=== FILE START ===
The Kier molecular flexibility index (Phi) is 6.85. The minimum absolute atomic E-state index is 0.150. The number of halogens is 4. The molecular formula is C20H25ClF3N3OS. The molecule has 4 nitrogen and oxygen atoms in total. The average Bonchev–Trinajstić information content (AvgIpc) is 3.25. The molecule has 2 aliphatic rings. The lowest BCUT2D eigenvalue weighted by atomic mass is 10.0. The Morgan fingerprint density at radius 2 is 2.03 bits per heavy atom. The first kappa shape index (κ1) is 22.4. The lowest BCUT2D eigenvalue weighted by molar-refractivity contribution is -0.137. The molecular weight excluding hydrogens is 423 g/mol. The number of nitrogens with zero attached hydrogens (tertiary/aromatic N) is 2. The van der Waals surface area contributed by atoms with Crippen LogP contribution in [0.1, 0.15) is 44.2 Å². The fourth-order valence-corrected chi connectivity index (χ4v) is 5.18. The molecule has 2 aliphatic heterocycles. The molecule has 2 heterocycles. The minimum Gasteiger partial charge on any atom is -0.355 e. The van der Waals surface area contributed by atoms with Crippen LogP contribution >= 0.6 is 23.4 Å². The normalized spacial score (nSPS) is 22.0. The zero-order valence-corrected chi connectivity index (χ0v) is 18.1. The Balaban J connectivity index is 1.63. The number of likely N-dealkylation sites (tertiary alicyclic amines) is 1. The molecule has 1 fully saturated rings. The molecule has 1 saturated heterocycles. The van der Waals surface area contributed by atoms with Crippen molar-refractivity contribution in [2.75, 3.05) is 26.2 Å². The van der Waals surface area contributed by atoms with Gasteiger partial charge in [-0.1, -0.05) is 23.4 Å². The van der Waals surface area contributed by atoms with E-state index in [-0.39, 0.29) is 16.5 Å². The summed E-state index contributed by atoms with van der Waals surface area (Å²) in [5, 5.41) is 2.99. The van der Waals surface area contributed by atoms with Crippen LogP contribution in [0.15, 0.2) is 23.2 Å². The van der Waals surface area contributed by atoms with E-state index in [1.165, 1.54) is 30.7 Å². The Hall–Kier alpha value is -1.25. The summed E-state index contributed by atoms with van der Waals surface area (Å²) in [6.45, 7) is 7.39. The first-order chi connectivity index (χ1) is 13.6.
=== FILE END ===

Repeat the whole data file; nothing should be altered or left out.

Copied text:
The Kier molecular flexibility index (Phi) is 6.85. The minimum absolute atomic E-state index is 0.150. The number of halogens is 4. The molecular formula is C20H25ClF3N3OS. The molecule has 4 nitrogen and oxygen atoms in total. The average Bonchev–Trinajstić information content (AvgIpc) is 3.25. The molecule has 2 aliphatic rings. The lowest BCUT2D eigenvalue weighted by atomic mass is 10.0. The Morgan fingerprint density at radius 2 is 2.03 bits per heavy atom. The first kappa shape index (κ1) is 22.4. The lowest BCUT2D eigenvalue weighted by molar-refractivity contribution is -0.137. The molecular weight excluding hydrogens is 423 g/mol. The number of nitrogens with zero attached hydrogens (tertiary/aromatic N) is 2. The van der Waals surface area contributed by atoms with Crippen LogP contribution in [0.1, 0.15) is 44.2 Å². The fourth-order valence-corrected chi connectivity index (χ4v) is 5.18. The molecule has 2 aliphatic heterocycles. The molecule has 2 heterocycles. The minimum Gasteiger partial charge on any atom is -0.355 e. The van der Waals surface area contributed by atoms with Crippen LogP contribution >= 0.6 is 23.4 Å². The normalized spacial score (nSPS) is 22.0. The zero-order valence-corrected chi connectivity index (χ0v) is 18.1. The Balaban J connectivity index is 1.63. The number of likely N-dealkylation sites (tertiary alicyclic amines) is 1. The molecule has 1 fully saturated rings. The molecule has 1 saturated heterocycles. The van der Waals surface area contributed by atoms with Crippen molar-refractivity contribution in [2.75, 3.05) is 26.2 Å². The van der Waals surface area contributed by atoms with Gasteiger partial charge in [-0.1, -0.05) is 23.4 Å². The van der Waals surface area contributed by atoms with E-state index in [-0.39, 0.29) is 16.5 Å². The summed E-state index contributed by atoms with van der Waals surface area (Å²) in [5, 5.41) is 2.99. The van der Waals surface area contributed by atoms with Crippen LogP contribution in [0.15, 0.2) is 23.2 Å². The van der Waals surface area contributed by atoms with E-state index in [1.165, 1.54) is 30.7 Å². The Hall–Kier alpha value is -1.25. The summed E-state index contributed by atoms with van der Waals surface area (Å²) in [6.45, 7) is 7.39. The first-order chi connectivity index (χ1) is 13.6.